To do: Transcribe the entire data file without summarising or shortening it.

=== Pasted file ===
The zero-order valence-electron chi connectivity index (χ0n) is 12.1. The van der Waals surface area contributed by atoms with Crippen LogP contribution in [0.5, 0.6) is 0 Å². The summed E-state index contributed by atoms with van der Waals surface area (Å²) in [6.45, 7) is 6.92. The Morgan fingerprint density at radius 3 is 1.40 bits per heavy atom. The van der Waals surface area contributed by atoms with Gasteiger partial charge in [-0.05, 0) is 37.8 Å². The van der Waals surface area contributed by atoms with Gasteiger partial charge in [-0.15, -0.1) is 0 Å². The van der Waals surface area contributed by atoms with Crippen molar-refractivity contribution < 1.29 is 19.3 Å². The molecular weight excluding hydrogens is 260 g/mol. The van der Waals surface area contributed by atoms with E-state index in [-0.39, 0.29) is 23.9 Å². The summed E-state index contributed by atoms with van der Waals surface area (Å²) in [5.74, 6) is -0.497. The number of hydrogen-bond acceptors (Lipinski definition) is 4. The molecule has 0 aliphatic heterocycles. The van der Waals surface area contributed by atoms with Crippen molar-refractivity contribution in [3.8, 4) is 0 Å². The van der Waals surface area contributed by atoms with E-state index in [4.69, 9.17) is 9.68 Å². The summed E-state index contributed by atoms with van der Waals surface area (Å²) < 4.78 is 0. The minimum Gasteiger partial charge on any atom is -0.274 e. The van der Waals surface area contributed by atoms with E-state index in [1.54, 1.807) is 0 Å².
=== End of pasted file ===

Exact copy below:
The zero-order valence-electron chi connectivity index (χ0n) is 12.1. The van der Waals surface area contributed by atoms with Crippen LogP contribution in [0.5, 0.6) is 0 Å². The summed E-state index contributed by atoms with van der Waals surface area (Å²) in [6.45, 7) is 6.92. The Morgan fingerprint density at radius 3 is 1.40 bits per heavy atom. The van der Waals surface area contributed by atoms with Gasteiger partial charge in [-0.05, 0) is 37.8 Å². The van der Waals surface area contributed by atoms with Gasteiger partial charge in [-0.15, -0.1) is 0 Å². The van der Waals surface area contributed by atoms with Crippen molar-refractivity contribution < 1.29 is 19.3 Å². The molecular weight excluding hydrogens is 260 g/mol. The van der Waals surface area contributed by atoms with E-state index in [-0.39, 0.29) is 23.9 Å². The summed E-state index contributed by atoms with van der Waals surface area (Å²) in [5.74, 6) is -0.497. The number of hydrogen-bond acceptors (Lipinski definition) is 4. The molecule has 0 aliphatic heterocycles. The van der Waals surface area contributed by atoms with Crippen molar-refractivity contribution in [3.8, 4) is 0 Å². The van der Waals surface area contributed by atoms with E-state index in [4.69, 9.17) is 9.68 Å². The summed E-state index contributed by atoms with van der Waals surface area (Å²) < 4.78 is 0. The minimum Gasteiger partial charge on any atom is -0.274 e. The van der Waals surface area contributed by atoms with E-state index in [1.54, 1.807) is 0 Å².